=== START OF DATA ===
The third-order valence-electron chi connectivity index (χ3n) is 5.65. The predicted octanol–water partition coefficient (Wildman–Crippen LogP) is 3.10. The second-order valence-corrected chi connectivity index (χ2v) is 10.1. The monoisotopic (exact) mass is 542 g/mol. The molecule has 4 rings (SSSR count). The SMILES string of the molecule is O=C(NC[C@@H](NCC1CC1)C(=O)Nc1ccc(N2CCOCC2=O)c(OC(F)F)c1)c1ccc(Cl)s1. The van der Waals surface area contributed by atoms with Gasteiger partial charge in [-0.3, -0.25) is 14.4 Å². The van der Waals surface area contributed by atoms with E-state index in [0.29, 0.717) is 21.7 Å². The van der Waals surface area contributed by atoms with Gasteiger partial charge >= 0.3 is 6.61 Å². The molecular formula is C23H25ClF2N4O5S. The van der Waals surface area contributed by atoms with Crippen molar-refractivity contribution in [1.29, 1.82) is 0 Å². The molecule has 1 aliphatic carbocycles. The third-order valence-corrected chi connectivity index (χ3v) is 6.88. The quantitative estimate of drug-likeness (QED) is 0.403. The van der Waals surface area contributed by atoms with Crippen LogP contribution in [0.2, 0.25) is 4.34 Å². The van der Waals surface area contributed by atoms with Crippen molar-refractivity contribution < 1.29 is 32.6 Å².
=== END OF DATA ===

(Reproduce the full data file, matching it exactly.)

The third-order valence-electron chi connectivity index (χ3n) is 5.65. The predicted octanol–water partition coefficient (Wildman–Crippen LogP) is 3.10. The second-order valence-corrected chi connectivity index (χ2v) is 10.1. The monoisotopic (exact) mass is 542 g/mol. The molecule has 4 rings (SSSR count). The SMILES string of the molecule is O=C(NC[C@@H](NCC1CC1)C(=O)Nc1ccc(N2CCOCC2=O)c(OC(F)F)c1)c1ccc(Cl)s1. The van der Waals surface area contributed by atoms with Gasteiger partial charge in [-0.3, -0.25) is 14.4 Å². The van der Waals surface area contributed by atoms with E-state index in [0.29, 0.717) is 21.7 Å². The van der Waals surface area contributed by atoms with Gasteiger partial charge >= 0.3 is 6.61 Å². The molecular formula is C23H25ClF2N4O5S. The van der Waals surface area contributed by atoms with Crippen molar-refractivity contribution in [1.29, 1.82) is 0 Å². The molecule has 1 aliphatic carbocycles. The third-order valence-corrected chi connectivity index (χ3v) is 6.88. The quantitative estimate of drug-likeness (QED) is 0.403. The van der Waals surface area contributed by atoms with Crippen LogP contribution in [0.2, 0.25) is 4.34 Å². The van der Waals surface area contributed by atoms with Crippen molar-refractivity contribution < 1.29 is 32.6 Å².